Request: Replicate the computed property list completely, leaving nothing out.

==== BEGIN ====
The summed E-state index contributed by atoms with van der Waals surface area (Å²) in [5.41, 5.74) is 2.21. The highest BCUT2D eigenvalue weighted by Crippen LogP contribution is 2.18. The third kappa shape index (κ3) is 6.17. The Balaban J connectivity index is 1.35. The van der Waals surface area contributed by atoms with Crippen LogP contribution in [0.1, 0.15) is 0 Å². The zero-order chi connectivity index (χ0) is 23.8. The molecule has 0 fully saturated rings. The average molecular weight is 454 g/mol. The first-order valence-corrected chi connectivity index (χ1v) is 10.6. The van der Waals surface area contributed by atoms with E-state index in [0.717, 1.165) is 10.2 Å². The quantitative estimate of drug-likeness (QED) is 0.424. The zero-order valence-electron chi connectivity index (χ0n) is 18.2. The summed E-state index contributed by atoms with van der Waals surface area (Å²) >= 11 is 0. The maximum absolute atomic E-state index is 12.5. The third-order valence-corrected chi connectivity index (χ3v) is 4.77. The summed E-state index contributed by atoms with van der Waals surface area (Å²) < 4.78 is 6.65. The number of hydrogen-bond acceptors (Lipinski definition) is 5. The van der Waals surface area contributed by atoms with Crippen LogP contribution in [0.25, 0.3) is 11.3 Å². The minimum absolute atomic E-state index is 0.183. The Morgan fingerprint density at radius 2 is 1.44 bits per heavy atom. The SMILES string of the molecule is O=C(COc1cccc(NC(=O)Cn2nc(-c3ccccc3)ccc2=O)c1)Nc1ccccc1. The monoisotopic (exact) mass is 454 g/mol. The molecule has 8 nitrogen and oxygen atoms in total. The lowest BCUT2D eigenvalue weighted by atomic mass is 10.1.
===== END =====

The summed E-state index contributed by atoms with van der Waals surface area (Å²) in [5.41, 5.74) is 2.21. The highest BCUT2D eigenvalue weighted by Crippen LogP contribution is 2.18. The third kappa shape index (κ3) is 6.17. The Balaban J connectivity index is 1.35. The van der Waals surface area contributed by atoms with Crippen LogP contribution in [0.1, 0.15) is 0 Å². The zero-order chi connectivity index (χ0) is 23.8. The molecule has 0 fully saturated rings. The average molecular weight is 454 g/mol. The first-order valence-corrected chi connectivity index (χ1v) is 10.6. The van der Waals surface area contributed by atoms with E-state index in [0.717, 1.165) is 10.2 Å². The quantitative estimate of drug-likeness (QED) is 0.424. The zero-order valence-electron chi connectivity index (χ0n) is 18.2. The summed E-state index contributed by atoms with van der Waals surface area (Å²) >= 11 is 0. The maximum absolute atomic E-state index is 12.5. The third-order valence-corrected chi connectivity index (χ3v) is 4.77. The summed E-state index contributed by atoms with van der Waals surface area (Å²) < 4.78 is 6.65. The number of hydrogen-bond acceptors (Lipinski definition) is 5. The van der Waals surface area contributed by atoms with Crippen LogP contribution in [0.25, 0.3) is 11.3 Å². The minimum absolute atomic E-state index is 0.183. The Morgan fingerprint density at radius 2 is 1.44 bits per heavy atom. The SMILES string of the molecule is O=C(COc1cccc(NC(=O)Cn2nc(-c3ccccc3)ccc2=O)c1)Nc1ccccc1. The monoisotopic (exact) mass is 454 g/mol. The molecule has 8 nitrogen and oxygen atoms in total. The lowest BCUT2D eigenvalue weighted by atomic mass is 10.1.